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Mar

March Monthly Tips

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Last Minute Tax Planning Tips

Greetings, and Happy Spring (sort of) to everyone! Someday in the hopefully not-too-distant future, the temperature will rise above freezing, snow will melt, flowers will bloom…

But in the meantime, I am pleased to share my Financial Planning Tips email for this month: Last Minute Tax Planning Tips.

As the April 15 tax filing deadline approaches, it can be very advantageous to take last-minute planning steps, and to focus on accuracy and completeness of tax returns and supporting documentation. Below are a few things to consider as you look to wrap up your 2013 taxes:

Money Saving Ideas

Contribute to an IRA or HSA plan

For tax year 2013, you can contribute up to $5,500 ($6,500 if age 50 or older) to an IRA. An IRA can be a great retirement savings vehicle, and anyone can contribute to a traditional IRA. Whether you can contribute to a Roth IRA (where your money grows tax free) depends on your income; contributions by higher income taxpayers to a Roth IRA are limited or not allowed.

Contributions to a traditional IRA may be tax deductible, depending on your income, and whether you participate in an employer’s retirement plan.

NOTE: IRA contributions for 2013 can be made until April 15, 2014.

Health Savings Account (HSA) contributions

If you bought your own health insurance in 2013 and it is HSA-compatible (those of you who attended my Health Care Reform class will know what that means!), you may make a tax-deductible contribution to a HSA account (regardless of how high your income is), which provides tax savings on eligible health care expenses, as well as tax-free growth on earnings (interest, dividends) of HSA funds. 2013 HSA contribution limits are $3,250 for individuals and $6,450 for families. Like IRA contributions, HSA contributions for 2013 can be made until April 15, 2014.

NOTE: The use of HSA accounts should increase significantly in 2014 and beyond because of the Affordable Care Act (“Obamacare”).

Child Care Expenses

If you have kids and you pay for daycare so you can work outside the home, you may be eligible for the Child and Dependent Care Tax Credit. The maximum credit is $3,000 for the first child, or $6,000 for two or more children. The credit amount that any taxpayer is eligible for is highly sensitive to income – the higher your income, the lower the eligible credit. And note with a tax credit, taxes are reduced dollar for dollar, making credits much more valuable than deductions.
So, if you have eligible daycare expenses, don’t miss out on this potentially valuable tax savings benefit!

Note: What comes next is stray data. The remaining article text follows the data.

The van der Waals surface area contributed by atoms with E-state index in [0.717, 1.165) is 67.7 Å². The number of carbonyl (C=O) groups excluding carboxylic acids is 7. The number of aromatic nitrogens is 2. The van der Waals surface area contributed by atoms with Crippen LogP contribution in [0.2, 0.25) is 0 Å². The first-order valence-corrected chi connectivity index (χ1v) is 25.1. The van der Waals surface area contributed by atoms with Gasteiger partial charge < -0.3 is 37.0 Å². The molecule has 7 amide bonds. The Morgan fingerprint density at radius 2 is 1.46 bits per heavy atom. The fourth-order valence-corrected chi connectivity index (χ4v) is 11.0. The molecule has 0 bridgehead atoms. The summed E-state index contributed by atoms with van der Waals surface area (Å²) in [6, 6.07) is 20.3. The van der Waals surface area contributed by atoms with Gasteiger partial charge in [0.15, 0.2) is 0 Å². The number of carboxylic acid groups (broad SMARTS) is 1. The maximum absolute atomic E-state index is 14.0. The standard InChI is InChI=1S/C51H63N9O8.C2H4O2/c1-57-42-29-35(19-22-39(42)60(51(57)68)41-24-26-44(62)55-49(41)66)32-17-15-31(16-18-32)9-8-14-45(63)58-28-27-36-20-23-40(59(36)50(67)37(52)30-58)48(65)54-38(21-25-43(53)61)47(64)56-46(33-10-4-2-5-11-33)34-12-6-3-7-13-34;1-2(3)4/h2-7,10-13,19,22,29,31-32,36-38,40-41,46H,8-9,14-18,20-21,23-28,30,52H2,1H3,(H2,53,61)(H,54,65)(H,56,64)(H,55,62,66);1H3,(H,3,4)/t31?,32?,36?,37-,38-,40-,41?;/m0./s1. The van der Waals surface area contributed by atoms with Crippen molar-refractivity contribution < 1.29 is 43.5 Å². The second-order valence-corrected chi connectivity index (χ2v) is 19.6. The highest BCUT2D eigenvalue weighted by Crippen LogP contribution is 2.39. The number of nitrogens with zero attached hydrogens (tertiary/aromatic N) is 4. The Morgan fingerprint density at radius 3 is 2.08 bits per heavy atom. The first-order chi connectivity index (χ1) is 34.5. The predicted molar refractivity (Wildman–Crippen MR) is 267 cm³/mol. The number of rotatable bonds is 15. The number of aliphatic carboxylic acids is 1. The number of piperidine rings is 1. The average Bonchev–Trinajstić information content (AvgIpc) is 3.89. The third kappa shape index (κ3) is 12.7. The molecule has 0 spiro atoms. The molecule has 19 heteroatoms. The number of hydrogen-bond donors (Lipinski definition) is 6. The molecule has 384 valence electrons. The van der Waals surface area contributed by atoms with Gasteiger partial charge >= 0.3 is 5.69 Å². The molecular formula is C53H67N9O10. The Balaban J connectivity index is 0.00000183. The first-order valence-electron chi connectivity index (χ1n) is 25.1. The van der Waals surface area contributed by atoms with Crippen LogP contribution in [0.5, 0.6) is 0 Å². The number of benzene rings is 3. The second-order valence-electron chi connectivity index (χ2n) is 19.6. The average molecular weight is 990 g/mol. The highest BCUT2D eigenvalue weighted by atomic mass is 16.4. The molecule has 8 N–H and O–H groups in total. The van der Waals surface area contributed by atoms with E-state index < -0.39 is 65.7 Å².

Check for Donations

For one last-minute tax tip, dig through your bank statements and receipts for any donations you made to charities last year. These donations can really add up, and are often overlooked as tax deductions. Remember, however, that to write off any charitable contributions, you have to itemize. Often, if you own a home, mortgage interest and property taxes (as well as State income taxes) add up to enough to surpass the standard deduction – $6,100 for individuals and $12,200 for a couple married filing jointly in 2013 – and allow you to itemize deductions.

It’s also important to keep good records. Larger charities will typically send you a year-end statement of your deductions, but smaller charities often don’t, so you’ll want to keep a copy of your receipts and/or bank or credit card statements.

 

Check for Accuracy and Reasonableness

Lastly, it is important to actually read through and check your tax returns and supporting schedules for accuracy and reasonableness before filing. Follow up on any errors or anything that doesn’t look right, e.g., your taxes are much higher than the prior year; your deductions seem too low; your Social Security number is incorrect. With most tax returns now prepared using software, these important steps are often overlooked.

If you are not ready to final your final returns by tax day, consider filing an extension. But be careful – to avoid penalties, you will still have to pay by tax day (April 15 for most people) at least the amount of tax you will ultimately owe…so if you don’t have your final tax liability calculated by tax day, consider making a conservative (high) payment with your extension. It’s better to get a refund back later than to get hit with penalties.

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